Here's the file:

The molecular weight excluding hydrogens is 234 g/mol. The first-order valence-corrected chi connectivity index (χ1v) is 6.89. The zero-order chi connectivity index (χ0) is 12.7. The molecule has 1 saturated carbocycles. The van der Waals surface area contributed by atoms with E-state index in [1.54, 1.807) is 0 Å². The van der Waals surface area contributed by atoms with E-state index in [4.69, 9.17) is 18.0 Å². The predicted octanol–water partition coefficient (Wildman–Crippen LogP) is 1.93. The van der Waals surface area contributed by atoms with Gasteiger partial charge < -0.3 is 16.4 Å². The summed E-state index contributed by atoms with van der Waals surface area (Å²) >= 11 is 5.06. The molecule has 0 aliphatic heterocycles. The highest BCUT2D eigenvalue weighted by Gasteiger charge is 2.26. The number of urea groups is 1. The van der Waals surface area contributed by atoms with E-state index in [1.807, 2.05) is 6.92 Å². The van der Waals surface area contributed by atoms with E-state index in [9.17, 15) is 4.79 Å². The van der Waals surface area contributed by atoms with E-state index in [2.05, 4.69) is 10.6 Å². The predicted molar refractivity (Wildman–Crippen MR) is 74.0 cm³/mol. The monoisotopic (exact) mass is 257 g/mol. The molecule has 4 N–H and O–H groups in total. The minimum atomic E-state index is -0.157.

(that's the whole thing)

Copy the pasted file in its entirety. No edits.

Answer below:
The molecular weight excluding hydrogens is 234 g/mol. The first-order valence-corrected chi connectivity index (χ1v) is 6.89. The zero-order chi connectivity index (χ0) is 12.7. The molecule has 1 saturated carbocycles. The van der Waals surface area contributed by atoms with E-state index in [1.54, 1.807) is 0 Å². The van der Waals surface area contributed by atoms with E-state index in [4.69, 9.17) is 18.0 Å². The predicted octanol–water partition coefficient (Wildman–Crippen LogP) is 1.93. The van der Waals surface area contributed by atoms with Gasteiger partial charge < -0.3 is 16.4 Å². The summed E-state index contributed by atoms with van der Waals surface area (Å²) >= 11 is 5.06. The molecule has 0 aliphatic heterocycles. The highest BCUT2D eigenvalue weighted by Gasteiger charge is 2.26. The number of urea groups is 1. The van der Waals surface area contributed by atoms with E-state index in [1.807, 2.05) is 6.92 Å². The van der Waals surface area contributed by atoms with E-state index in [9.17, 15) is 4.79 Å². The van der Waals surface area contributed by atoms with E-state index in [2.05, 4.69) is 10.6 Å². The predicted molar refractivity (Wildman–Crippen MR) is 74.0 cm³/mol. The monoisotopic (exact) mass is 257 g/mol. The molecule has 4 N–H and O–H groups in total. The minimum atomic E-state index is -0.157.